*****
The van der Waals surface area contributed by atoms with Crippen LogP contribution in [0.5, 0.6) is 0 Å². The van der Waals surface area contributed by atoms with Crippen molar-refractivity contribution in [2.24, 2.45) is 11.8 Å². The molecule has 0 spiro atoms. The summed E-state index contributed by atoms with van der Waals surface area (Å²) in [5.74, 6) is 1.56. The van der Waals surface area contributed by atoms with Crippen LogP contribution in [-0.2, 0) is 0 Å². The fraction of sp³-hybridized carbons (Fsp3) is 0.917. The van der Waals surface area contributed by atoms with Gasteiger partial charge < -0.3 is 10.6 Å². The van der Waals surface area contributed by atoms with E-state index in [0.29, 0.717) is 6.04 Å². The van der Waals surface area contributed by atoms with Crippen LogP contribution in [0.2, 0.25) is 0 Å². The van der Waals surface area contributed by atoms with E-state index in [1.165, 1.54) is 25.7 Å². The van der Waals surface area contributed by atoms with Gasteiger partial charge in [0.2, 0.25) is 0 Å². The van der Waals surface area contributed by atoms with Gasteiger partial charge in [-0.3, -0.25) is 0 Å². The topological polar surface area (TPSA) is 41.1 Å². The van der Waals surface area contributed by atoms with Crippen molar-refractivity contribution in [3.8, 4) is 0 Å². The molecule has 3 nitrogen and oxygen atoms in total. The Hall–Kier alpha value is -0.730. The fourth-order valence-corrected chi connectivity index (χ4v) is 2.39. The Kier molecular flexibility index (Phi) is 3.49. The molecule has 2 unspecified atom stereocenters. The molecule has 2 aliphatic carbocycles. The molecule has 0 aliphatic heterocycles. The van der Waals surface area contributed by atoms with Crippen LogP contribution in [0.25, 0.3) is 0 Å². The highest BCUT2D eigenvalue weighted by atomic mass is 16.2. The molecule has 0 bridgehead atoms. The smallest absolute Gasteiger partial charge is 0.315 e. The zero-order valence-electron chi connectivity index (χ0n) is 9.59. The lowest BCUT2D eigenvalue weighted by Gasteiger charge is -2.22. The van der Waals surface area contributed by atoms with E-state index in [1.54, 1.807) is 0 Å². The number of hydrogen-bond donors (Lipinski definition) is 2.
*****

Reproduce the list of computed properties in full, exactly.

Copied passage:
The van der Waals surface area contributed by atoms with Crippen LogP contribution in [0.5, 0.6) is 0 Å². The van der Waals surface area contributed by atoms with Crippen molar-refractivity contribution in [2.24, 2.45) is 11.8 Å². The molecule has 0 spiro atoms. The summed E-state index contributed by atoms with van der Waals surface area (Å²) in [5.74, 6) is 1.56. The van der Waals surface area contributed by atoms with Crippen LogP contribution in [-0.2, 0) is 0 Å². The fraction of sp³-hybridized carbons (Fsp3) is 0.917. The van der Waals surface area contributed by atoms with Gasteiger partial charge < -0.3 is 10.6 Å². The van der Waals surface area contributed by atoms with E-state index in [0.29, 0.717) is 6.04 Å². The van der Waals surface area contributed by atoms with Crippen LogP contribution in [0.2, 0.25) is 0 Å². The van der Waals surface area contributed by atoms with E-state index in [1.165, 1.54) is 25.7 Å². The van der Waals surface area contributed by atoms with Gasteiger partial charge in [0.2, 0.25) is 0 Å². The van der Waals surface area contributed by atoms with Gasteiger partial charge in [-0.3, -0.25) is 0 Å². The topological polar surface area (TPSA) is 41.1 Å². The van der Waals surface area contributed by atoms with Crippen molar-refractivity contribution in [3.8, 4) is 0 Å². The molecule has 3 nitrogen and oxygen atoms in total. The Hall–Kier alpha value is -0.730. The fourth-order valence-corrected chi connectivity index (χ4v) is 2.39. The Kier molecular flexibility index (Phi) is 3.49. The molecule has 2 unspecified atom stereocenters. The molecule has 2 aliphatic carbocycles. The molecule has 0 aliphatic heterocycles. The van der Waals surface area contributed by atoms with Crippen LogP contribution in [0.25, 0.3) is 0 Å². The highest BCUT2D eigenvalue weighted by atomic mass is 16.2. The molecule has 0 bridgehead atoms. The smallest absolute Gasteiger partial charge is 0.315 e. The zero-order valence-electron chi connectivity index (χ0n) is 9.59. The lowest BCUT2D eigenvalue weighted by Gasteiger charge is -2.22. The van der Waals surface area contributed by atoms with E-state index in [1.54, 1.807) is 0 Å². The number of hydrogen-bond donors (Lipinski definition) is 2.